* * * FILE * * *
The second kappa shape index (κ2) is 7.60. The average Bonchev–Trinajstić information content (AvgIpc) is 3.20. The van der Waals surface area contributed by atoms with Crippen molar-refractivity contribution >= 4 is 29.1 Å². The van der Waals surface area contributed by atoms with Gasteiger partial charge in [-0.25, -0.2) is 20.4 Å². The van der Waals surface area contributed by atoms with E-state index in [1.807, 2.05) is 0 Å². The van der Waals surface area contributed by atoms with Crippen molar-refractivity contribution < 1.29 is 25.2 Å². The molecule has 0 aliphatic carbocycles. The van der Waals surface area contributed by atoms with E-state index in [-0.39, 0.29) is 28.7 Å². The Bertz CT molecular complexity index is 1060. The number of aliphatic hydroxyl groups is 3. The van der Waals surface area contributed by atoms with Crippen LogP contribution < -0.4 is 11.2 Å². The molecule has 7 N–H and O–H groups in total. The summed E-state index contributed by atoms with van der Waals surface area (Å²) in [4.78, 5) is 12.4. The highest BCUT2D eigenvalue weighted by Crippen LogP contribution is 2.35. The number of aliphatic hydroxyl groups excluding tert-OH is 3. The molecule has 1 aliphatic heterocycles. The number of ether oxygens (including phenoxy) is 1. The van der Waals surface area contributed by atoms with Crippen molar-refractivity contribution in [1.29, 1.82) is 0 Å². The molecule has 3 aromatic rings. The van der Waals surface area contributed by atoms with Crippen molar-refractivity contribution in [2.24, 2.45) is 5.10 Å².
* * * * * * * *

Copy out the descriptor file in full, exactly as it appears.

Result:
The second kappa shape index (κ2) is 7.60. The average Bonchev–Trinajstić information content (AvgIpc) is 3.20. The van der Waals surface area contributed by atoms with Crippen molar-refractivity contribution >= 4 is 29.1 Å². The van der Waals surface area contributed by atoms with Gasteiger partial charge in [-0.25, -0.2) is 20.4 Å². The van der Waals surface area contributed by atoms with E-state index in [1.807, 2.05) is 0 Å². The van der Waals surface area contributed by atoms with Crippen molar-refractivity contribution < 1.29 is 25.2 Å². The molecule has 0 aliphatic carbocycles. The van der Waals surface area contributed by atoms with E-state index in [-0.39, 0.29) is 28.7 Å². The Bertz CT molecular complexity index is 1060. The number of aliphatic hydroxyl groups is 3. The van der Waals surface area contributed by atoms with Crippen LogP contribution < -0.4 is 11.2 Å². The molecule has 7 N–H and O–H groups in total. The summed E-state index contributed by atoms with van der Waals surface area (Å²) in [4.78, 5) is 12.4. The highest BCUT2D eigenvalue weighted by Crippen LogP contribution is 2.35. The number of aliphatic hydroxyl groups excluding tert-OH is 3. The molecule has 1 aliphatic heterocycles. The number of ether oxygens (including phenoxy) is 1. The van der Waals surface area contributed by atoms with Crippen molar-refractivity contribution in [1.29, 1.82) is 0 Å². The molecule has 3 aromatic rings. The van der Waals surface area contributed by atoms with Crippen molar-refractivity contribution in [2.24, 2.45) is 5.10 Å².